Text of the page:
Far too low-hanging fruit

Nothing’s going to happen to us. This is what many small and medium-sized companies think when it comes to cybersecurity. In this chapter of our Cybersecurity Series, we show why smaller businesses in particular are targeted by hackers. 

Imagine for a moment a fruit tree full of delicious fruit hanging to the ground. You wouldn’t think you should climb all the way to the top of the tree to harvest the fruit there, even if the apples or cherries appeared that much bigger and juicier. Instead, you’d probably first pick the fruit you could reach without a ladder and extra help.

 

The image of low-hanging fruit is frequently used in the business world as well: First take care of business requiring little effort before attending to the products that are harder to deliver to the customer.

 

Unfortunately, hackers also employ this principle. Their attacks are neither particularly elaborate nor aimed at a specific company. Rather, hackers try to seize what they can easily get their hands on when they go about raiding the internet. If, out of 1 million duplicate emails, only 100 unsuspecting people click on the infected attachment, and only 10 of them pay a ransom to get their computers unlocked — that’s easy money. 

It all adds up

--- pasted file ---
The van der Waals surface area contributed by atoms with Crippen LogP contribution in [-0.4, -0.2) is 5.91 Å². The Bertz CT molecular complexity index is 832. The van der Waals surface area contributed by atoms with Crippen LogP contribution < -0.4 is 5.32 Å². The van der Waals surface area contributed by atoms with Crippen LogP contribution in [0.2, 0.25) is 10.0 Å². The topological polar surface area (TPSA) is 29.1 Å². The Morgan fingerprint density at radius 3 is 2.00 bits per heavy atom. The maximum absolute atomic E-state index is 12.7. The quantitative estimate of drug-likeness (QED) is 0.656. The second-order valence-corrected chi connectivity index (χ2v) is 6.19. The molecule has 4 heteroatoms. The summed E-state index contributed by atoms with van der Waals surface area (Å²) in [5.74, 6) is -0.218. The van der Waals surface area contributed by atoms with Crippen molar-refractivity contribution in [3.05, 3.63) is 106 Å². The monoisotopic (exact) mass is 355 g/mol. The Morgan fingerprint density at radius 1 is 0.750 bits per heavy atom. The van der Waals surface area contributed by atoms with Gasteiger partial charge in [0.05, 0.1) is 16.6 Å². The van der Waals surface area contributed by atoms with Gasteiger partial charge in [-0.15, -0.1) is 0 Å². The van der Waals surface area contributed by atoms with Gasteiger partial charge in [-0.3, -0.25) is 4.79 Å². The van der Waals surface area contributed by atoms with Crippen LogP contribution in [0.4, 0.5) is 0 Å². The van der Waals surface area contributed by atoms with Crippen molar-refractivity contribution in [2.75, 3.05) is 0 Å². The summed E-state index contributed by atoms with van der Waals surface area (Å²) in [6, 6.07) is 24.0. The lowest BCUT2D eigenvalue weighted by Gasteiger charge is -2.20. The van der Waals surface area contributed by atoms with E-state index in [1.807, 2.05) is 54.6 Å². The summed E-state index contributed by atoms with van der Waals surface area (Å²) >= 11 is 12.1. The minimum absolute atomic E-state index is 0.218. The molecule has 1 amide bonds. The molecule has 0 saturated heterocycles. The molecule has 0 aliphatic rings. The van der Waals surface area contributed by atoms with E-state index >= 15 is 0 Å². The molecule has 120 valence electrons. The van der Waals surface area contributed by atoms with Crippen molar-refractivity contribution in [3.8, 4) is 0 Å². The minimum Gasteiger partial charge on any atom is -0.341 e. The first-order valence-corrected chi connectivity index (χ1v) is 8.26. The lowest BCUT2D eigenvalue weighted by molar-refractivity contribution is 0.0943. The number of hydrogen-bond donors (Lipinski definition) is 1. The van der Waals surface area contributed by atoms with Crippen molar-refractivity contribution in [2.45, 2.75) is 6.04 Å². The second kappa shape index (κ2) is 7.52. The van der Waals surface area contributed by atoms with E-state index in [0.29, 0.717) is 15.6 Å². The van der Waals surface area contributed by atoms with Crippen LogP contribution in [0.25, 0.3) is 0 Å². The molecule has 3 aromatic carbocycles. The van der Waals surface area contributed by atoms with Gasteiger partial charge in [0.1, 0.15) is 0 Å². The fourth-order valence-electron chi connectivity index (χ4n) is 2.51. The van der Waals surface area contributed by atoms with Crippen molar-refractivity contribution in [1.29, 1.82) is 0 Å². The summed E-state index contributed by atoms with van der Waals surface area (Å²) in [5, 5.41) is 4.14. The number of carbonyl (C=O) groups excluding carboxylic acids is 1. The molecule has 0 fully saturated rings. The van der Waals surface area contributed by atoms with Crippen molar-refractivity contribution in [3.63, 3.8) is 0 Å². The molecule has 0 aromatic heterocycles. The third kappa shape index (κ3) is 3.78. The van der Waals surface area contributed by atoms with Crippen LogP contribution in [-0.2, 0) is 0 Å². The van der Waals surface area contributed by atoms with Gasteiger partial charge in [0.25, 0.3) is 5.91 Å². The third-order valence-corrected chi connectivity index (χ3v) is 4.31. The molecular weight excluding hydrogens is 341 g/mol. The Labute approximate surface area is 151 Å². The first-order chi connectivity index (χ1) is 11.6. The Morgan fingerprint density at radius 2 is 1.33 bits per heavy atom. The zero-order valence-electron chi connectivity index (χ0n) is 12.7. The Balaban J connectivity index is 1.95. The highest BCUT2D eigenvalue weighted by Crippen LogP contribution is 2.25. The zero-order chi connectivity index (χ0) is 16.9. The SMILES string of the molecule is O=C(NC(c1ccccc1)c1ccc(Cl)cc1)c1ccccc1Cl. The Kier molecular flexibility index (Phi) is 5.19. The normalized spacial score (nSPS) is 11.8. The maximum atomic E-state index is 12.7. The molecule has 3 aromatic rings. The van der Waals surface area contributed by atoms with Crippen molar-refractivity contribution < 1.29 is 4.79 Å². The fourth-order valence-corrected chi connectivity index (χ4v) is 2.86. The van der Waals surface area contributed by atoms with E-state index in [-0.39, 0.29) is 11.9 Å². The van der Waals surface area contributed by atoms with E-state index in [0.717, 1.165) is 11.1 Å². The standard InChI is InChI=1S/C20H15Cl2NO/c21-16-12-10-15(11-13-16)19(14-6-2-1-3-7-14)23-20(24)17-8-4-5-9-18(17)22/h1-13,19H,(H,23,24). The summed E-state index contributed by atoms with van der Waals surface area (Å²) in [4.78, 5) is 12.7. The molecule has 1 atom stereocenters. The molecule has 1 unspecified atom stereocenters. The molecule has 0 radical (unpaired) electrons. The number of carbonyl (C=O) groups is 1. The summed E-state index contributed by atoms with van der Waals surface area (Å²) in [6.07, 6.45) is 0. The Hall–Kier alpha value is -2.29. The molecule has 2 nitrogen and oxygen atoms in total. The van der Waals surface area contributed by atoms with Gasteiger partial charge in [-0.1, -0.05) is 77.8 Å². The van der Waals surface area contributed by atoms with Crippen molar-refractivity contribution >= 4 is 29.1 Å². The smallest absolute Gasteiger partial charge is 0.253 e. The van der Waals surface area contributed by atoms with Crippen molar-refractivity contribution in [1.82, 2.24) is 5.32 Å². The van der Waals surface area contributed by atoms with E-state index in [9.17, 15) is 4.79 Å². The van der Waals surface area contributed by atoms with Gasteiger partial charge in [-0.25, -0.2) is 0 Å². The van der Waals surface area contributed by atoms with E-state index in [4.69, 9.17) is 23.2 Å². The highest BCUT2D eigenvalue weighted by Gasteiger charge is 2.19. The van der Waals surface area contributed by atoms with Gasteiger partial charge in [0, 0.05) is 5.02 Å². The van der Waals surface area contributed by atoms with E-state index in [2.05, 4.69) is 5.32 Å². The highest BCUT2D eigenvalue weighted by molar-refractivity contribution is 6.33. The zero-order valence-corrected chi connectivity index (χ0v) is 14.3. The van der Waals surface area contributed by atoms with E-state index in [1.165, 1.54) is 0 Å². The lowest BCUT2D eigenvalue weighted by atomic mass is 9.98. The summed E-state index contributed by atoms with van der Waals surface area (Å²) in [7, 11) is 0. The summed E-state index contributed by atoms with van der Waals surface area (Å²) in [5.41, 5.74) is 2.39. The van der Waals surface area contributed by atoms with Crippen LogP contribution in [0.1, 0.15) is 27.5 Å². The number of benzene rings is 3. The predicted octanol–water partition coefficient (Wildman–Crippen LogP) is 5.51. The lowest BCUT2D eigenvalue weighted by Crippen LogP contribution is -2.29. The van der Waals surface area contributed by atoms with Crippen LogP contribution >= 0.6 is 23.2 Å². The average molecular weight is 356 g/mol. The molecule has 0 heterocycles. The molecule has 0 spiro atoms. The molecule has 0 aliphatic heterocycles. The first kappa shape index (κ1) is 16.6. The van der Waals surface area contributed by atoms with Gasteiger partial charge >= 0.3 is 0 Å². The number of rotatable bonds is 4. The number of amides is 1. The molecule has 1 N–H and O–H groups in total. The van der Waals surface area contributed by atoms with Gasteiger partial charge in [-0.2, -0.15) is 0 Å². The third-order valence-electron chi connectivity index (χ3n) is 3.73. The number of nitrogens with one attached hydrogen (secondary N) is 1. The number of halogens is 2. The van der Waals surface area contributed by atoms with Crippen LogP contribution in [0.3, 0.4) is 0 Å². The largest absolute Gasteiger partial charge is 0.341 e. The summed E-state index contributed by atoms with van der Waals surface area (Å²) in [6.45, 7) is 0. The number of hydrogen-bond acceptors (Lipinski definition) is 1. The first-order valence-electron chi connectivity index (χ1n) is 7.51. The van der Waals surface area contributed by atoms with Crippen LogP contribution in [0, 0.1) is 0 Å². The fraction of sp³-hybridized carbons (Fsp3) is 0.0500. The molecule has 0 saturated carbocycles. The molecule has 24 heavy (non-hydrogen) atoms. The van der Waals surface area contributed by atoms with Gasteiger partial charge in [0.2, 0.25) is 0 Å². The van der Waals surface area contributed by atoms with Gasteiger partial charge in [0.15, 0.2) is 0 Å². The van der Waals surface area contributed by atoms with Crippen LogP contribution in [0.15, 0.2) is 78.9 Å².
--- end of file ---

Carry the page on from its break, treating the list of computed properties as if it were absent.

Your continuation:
And just who are the low-hanging fruit in our image? They are millions of small and medium-sized companies all over the world that believe they’re not interesting enough for hackers and, as a result, do too little for their cybersecurity. But cybercriminals know this of course. That’s why they also prefer to scatter their automated attacks among smaller businesses, following the motto it all adds up. And that lot grows into quite a heap: Losses from cyberattacks totaled US$600 billion worldwide in 2018, according to an estimate from reinsurer Munich RE.

 

Surveys also reflect this discrepancy between the perceived limited threat and actual high threat. According to the 2018 Forsa study “Cyberrisiken im Mittelstand” (“Cyber Risks in Small and Medium-Sized Businesses”) conducted for the German Insurance Association (GdV), 34 percent of the SMEs surveyed believe cyber risks will impact them while 73 percent think they’re adequately protected. 

Many SMEs have already fallen victim

You could also call it the principle of hope, because reality doesn’t look so rosy. One-third of all companies have already fallen victim to an attack, the auditors at EY (formerly Ernst & Young) say. And in a survey from Horvath & Partners, that figure is as high as two-thirds. The number of unreported incidents is significant: According to EY, 15 percent of cyber incidents were discovered only by chance and many probably not at all. The Forsa study for GdV provides evidence that cyberattacks are even more successful the smaller the company is — that’s arguably where the fruit hangs especially low.

 

“Companies are afraid, but they still do too little,” Peter Kühfuß says. He is managing director of KMPC Innovations, a start-up in Heilbronn, Germany, that advises companies on networking their machines using sensors and that gets them ready for the Internet of Things using a production monitoring tool. The specialist in business information technology knows firsthand about the challenges small and medium-sized companies face. Inadequate cybersecurity often starts with a lack of knowledge about internal work processes. 

Inadequate cybersecurity often starts with a lack of knowledge about internal work processes.